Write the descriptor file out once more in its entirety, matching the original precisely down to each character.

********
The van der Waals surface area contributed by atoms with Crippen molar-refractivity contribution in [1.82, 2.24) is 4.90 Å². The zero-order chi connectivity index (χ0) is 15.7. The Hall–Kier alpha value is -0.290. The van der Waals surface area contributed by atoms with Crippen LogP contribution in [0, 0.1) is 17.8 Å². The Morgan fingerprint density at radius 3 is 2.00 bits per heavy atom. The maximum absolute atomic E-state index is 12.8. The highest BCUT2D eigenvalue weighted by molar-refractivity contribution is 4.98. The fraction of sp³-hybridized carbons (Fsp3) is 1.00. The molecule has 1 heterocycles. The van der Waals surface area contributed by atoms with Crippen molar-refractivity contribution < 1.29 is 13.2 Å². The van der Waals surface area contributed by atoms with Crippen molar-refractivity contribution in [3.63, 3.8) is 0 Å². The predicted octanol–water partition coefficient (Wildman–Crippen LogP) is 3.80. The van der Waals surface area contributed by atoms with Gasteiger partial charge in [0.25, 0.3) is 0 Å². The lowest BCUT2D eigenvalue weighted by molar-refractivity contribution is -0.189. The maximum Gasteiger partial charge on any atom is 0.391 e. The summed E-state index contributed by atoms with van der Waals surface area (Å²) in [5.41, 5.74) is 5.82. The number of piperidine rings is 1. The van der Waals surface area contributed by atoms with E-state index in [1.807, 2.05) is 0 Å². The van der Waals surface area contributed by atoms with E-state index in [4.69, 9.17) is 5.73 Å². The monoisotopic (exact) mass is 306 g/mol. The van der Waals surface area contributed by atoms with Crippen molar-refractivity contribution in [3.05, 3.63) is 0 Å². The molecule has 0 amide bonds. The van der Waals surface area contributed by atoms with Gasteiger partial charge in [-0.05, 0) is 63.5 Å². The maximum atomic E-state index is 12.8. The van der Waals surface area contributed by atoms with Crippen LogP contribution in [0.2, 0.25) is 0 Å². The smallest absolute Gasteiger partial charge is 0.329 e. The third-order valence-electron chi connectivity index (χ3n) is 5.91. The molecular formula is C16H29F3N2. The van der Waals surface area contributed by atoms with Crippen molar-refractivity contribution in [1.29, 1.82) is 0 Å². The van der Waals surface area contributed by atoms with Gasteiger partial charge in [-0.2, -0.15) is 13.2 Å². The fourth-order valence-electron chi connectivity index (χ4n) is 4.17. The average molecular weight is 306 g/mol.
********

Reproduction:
The van der Waals surface area contributed by atoms with Crippen molar-refractivity contribution in [1.82, 2.24) is 4.90 Å². The zero-order chi connectivity index (χ0) is 15.7. The Hall–Kier alpha value is -0.290. The van der Waals surface area contributed by atoms with Crippen LogP contribution in [0, 0.1) is 17.8 Å². The Morgan fingerprint density at radius 3 is 2.00 bits per heavy atom. The maximum absolute atomic E-state index is 12.8. The highest BCUT2D eigenvalue weighted by molar-refractivity contribution is 4.98. The fraction of sp³-hybridized carbons (Fsp3) is 1.00. The molecule has 1 heterocycles. The van der Waals surface area contributed by atoms with Crippen molar-refractivity contribution < 1.29 is 13.2 Å². The van der Waals surface area contributed by atoms with Crippen molar-refractivity contribution in [3.63, 3.8) is 0 Å². The predicted octanol–water partition coefficient (Wildman–Crippen LogP) is 3.80. The van der Waals surface area contributed by atoms with Gasteiger partial charge in [0.25, 0.3) is 0 Å². The lowest BCUT2D eigenvalue weighted by molar-refractivity contribution is -0.189. The maximum Gasteiger partial charge on any atom is 0.391 e. The summed E-state index contributed by atoms with van der Waals surface area (Å²) in [5.41, 5.74) is 5.82. The number of piperidine rings is 1. The van der Waals surface area contributed by atoms with E-state index in [1.807, 2.05) is 0 Å². The van der Waals surface area contributed by atoms with E-state index in [4.69, 9.17) is 5.73 Å². The monoisotopic (exact) mass is 306 g/mol. The van der Waals surface area contributed by atoms with Crippen molar-refractivity contribution in [3.05, 3.63) is 0 Å². The molecule has 0 amide bonds. The van der Waals surface area contributed by atoms with Gasteiger partial charge in [-0.05, 0) is 63.5 Å². The maximum atomic E-state index is 12.8. The van der Waals surface area contributed by atoms with Crippen LogP contribution in [0.2, 0.25) is 0 Å². The smallest absolute Gasteiger partial charge is 0.329 e. The third-order valence-electron chi connectivity index (χ3n) is 5.91. The molecular formula is C16H29F3N2. The van der Waals surface area contributed by atoms with Crippen molar-refractivity contribution in [1.29, 1.82) is 0 Å². The van der Waals surface area contributed by atoms with Gasteiger partial charge in [-0.2, -0.15) is 13.2 Å². The fourth-order valence-electron chi connectivity index (χ4n) is 4.17. The average molecular weight is 306 g/mol.